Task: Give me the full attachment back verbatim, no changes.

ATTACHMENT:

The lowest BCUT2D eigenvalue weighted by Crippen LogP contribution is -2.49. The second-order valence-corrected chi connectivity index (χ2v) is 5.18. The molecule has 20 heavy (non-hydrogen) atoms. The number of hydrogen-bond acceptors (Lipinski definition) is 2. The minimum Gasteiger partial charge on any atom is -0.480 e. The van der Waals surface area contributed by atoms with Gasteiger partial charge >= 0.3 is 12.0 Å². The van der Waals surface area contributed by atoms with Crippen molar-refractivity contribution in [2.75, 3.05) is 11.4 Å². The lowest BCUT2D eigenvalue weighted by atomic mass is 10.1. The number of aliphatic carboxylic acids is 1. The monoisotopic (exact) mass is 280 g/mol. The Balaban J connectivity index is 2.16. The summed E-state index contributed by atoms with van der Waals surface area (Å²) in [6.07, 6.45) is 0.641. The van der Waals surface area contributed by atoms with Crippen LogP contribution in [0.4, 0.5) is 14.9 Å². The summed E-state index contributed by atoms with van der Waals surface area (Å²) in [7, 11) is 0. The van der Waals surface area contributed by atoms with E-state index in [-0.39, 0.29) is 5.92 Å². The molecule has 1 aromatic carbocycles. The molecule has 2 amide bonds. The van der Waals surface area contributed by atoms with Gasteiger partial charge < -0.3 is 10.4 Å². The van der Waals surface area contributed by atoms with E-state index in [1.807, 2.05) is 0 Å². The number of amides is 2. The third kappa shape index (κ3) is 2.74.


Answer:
The lowest BCUT2D eigenvalue weighted by Crippen LogP contribution is -2.49. The second-order valence-corrected chi connectivity index (χ2v) is 5.18. The molecule has 20 heavy (non-hydrogen) atoms. The number of hydrogen-bond acceptors (Lipinski definition) is 2. The minimum Gasteiger partial charge on any atom is -0.480 e. The van der Waals surface area contributed by atoms with Gasteiger partial charge >= 0.3 is 12.0 Å². The van der Waals surface area contributed by atoms with Crippen molar-refractivity contribution in [2.75, 3.05) is 11.4 Å². The lowest BCUT2D eigenvalue weighted by atomic mass is 10.1. The number of aliphatic carboxylic acids is 1. The monoisotopic (exact) mass is 280 g/mol. The Balaban J connectivity index is 2.16. The summed E-state index contributed by atoms with van der Waals surface area (Å²) in [6.07, 6.45) is 0.641. The van der Waals surface area contributed by atoms with Crippen LogP contribution in [0.4, 0.5) is 14.9 Å². The summed E-state index contributed by atoms with van der Waals surface area (Å²) in [7, 11) is 0. The van der Waals surface area contributed by atoms with E-state index in [-0.39, 0.29) is 5.92 Å². The molecule has 1 aromatic carbocycles. The molecule has 2 amide bonds. The van der Waals surface area contributed by atoms with Gasteiger partial charge < -0.3 is 10.4 Å². The van der Waals surface area contributed by atoms with E-state index in [1.807, 2.05) is 0 Å². The number of amides is 2. The third kappa shape index (κ3) is 2.74.